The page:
Zoe and I got an email the other day from Stephen Dau, a writer and expat who’s been living in Belgium the last ten years or so. He wanted to draw our attention to his current project, a series of reports from the refugee camp that has sprung up, seemingly overnight, in a park in the center of Brussels. Since the beginning of September he’s been documenting life in the camp, interviewing residents and volunteers, for a series of blog posts. Though the camp may disappear any day now the refugee crisis will not, and Dau’s close, humane read of the complicated reality of life in this one (relatively) small camp provides a perspective on the crisis I’ve yet to find elsewhere, and one gravely needed. His intimate, nuanced approach to this sprawling story is the sort of literary reportage that finds little purchase in the 24-hour news cycle. In his words:
This crisis is about refugees, certainly, as people, as individuals. But it is also about global income inequality. It is about ‘western privilege,’ the idea that the accident of where you are born determines almost entirely where you are allowed to travel during your life, and your income level and your health and your life expectancy. It’s about security: no one has any idea who these people camped out in the park in Brussels really are, and it’s a fairly safe bet that some of them, if not many, were carrying weapons in Syria or Iraq a month ago. It’s about the role of the mafia and other groups that prey on the vulnerable, who are charging 1100 euro a head for every single migrant they traffic. That’s a massive windfall. What are they going to do with all that money?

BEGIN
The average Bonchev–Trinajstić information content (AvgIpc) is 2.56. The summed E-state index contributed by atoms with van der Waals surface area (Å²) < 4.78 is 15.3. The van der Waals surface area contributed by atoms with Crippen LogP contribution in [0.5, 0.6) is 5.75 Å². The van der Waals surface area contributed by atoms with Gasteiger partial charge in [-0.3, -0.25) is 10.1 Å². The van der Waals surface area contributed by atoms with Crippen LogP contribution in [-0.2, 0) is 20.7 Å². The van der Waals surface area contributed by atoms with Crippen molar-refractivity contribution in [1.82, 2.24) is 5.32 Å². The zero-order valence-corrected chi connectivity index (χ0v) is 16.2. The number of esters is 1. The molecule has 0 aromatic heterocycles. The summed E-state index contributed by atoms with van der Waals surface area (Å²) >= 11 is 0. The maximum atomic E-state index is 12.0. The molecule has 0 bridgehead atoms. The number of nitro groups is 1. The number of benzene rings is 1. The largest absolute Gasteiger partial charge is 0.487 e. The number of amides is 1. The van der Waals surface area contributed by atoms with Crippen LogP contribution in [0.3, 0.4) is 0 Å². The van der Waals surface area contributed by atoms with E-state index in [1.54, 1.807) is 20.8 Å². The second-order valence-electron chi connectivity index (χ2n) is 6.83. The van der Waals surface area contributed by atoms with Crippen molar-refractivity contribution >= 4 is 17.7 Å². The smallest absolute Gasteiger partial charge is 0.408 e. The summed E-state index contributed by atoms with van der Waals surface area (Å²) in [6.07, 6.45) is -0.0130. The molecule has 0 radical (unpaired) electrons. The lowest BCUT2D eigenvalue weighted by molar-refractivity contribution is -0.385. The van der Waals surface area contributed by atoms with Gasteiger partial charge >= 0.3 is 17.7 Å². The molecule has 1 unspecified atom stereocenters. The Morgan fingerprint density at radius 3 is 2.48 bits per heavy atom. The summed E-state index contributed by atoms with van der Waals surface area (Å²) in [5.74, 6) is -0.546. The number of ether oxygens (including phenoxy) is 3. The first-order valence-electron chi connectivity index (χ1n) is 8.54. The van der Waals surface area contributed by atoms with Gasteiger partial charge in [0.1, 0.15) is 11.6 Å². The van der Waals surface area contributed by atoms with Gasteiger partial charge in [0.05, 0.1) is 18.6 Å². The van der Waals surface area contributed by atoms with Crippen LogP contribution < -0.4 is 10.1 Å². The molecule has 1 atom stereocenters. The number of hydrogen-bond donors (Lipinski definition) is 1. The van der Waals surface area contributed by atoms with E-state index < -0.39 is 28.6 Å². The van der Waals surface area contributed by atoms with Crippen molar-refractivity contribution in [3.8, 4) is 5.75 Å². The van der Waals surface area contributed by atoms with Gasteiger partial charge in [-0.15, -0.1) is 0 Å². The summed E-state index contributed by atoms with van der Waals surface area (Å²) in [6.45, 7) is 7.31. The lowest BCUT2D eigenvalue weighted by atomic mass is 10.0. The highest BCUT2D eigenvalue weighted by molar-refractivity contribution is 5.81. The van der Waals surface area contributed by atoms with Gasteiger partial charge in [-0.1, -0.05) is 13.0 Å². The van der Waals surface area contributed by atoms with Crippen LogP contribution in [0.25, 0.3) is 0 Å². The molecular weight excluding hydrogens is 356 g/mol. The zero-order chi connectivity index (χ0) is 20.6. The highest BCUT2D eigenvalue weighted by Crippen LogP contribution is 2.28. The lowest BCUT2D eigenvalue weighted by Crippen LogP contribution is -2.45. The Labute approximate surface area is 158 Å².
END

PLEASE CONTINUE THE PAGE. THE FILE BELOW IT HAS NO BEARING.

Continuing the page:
It’s about politics. The crisis has unleashed in Europeans the human, humane instinct to care for these people, but at the same time unleashing a right-wing, neo-nazi backlash (see the Golden Dawn party in Greece, esp. but also others). It’s about the political football these people have become, and it’s about the politics of NGOs, as agencies like the Red Cross and Oxfam spar over who gets to take credit for running the refugee camps, thus ensuring their own visibility and, therefore, continued financial contributions.
And it’s about the blowback of US policies in the Middle East the past ten years. This is what happens when you spend 2 trillion dollars and nearly a decade of time violence-ing a place. There are consequences. It really does feel like chickens coming home to roost.
He’s got four reports up so far; we hope to have more from him featured here on the Rumpus in a few weeks. Give the first set a read here: This Is A Refugee Camp.